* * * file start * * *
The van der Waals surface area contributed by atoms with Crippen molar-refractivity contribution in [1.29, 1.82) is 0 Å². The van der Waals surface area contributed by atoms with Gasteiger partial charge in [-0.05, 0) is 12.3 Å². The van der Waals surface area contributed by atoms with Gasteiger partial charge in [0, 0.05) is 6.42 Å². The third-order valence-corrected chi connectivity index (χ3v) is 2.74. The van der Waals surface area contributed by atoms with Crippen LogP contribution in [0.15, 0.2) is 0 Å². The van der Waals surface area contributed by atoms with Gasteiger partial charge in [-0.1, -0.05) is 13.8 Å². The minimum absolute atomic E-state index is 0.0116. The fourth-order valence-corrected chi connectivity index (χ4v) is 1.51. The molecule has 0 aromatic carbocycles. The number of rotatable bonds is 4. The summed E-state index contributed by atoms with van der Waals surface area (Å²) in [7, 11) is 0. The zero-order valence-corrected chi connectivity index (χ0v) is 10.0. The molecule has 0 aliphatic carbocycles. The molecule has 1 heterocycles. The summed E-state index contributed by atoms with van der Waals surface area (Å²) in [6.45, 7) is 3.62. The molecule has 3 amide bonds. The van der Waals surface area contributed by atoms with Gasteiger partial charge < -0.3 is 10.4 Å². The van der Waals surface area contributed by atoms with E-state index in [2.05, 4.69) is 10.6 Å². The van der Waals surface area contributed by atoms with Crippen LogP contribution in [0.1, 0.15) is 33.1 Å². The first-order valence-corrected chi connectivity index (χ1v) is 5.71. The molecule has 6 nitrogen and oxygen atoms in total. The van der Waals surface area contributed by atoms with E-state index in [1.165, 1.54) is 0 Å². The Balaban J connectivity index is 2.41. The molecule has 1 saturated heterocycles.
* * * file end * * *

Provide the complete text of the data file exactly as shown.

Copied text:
The van der Waals surface area contributed by atoms with Crippen molar-refractivity contribution in [1.29, 1.82) is 0 Å². The van der Waals surface area contributed by atoms with Gasteiger partial charge in [-0.05, 0) is 12.3 Å². The van der Waals surface area contributed by atoms with Gasteiger partial charge in [0, 0.05) is 6.42 Å². The third-order valence-corrected chi connectivity index (χ3v) is 2.74. The van der Waals surface area contributed by atoms with Crippen LogP contribution in [0.15, 0.2) is 0 Å². The van der Waals surface area contributed by atoms with Gasteiger partial charge in [-0.1, -0.05) is 13.8 Å². The minimum absolute atomic E-state index is 0.0116. The fourth-order valence-corrected chi connectivity index (χ4v) is 1.51. The molecule has 0 aromatic carbocycles. The number of rotatable bonds is 4. The summed E-state index contributed by atoms with van der Waals surface area (Å²) in [7, 11) is 0. The zero-order valence-corrected chi connectivity index (χ0v) is 10.0. The molecule has 0 aliphatic carbocycles. The molecule has 1 heterocycles. The summed E-state index contributed by atoms with van der Waals surface area (Å²) in [6.45, 7) is 3.62. The molecule has 3 amide bonds. The van der Waals surface area contributed by atoms with Gasteiger partial charge < -0.3 is 10.4 Å². The van der Waals surface area contributed by atoms with E-state index in [2.05, 4.69) is 10.6 Å². The van der Waals surface area contributed by atoms with Crippen LogP contribution in [0.1, 0.15) is 33.1 Å². The first-order valence-corrected chi connectivity index (χ1v) is 5.71. The molecule has 6 nitrogen and oxygen atoms in total. The van der Waals surface area contributed by atoms with E-state index in [1.165, 1.54) is 0 Å². The Balaban J connectivity index is 2.41. The molecule has 1 saturated heterocycles.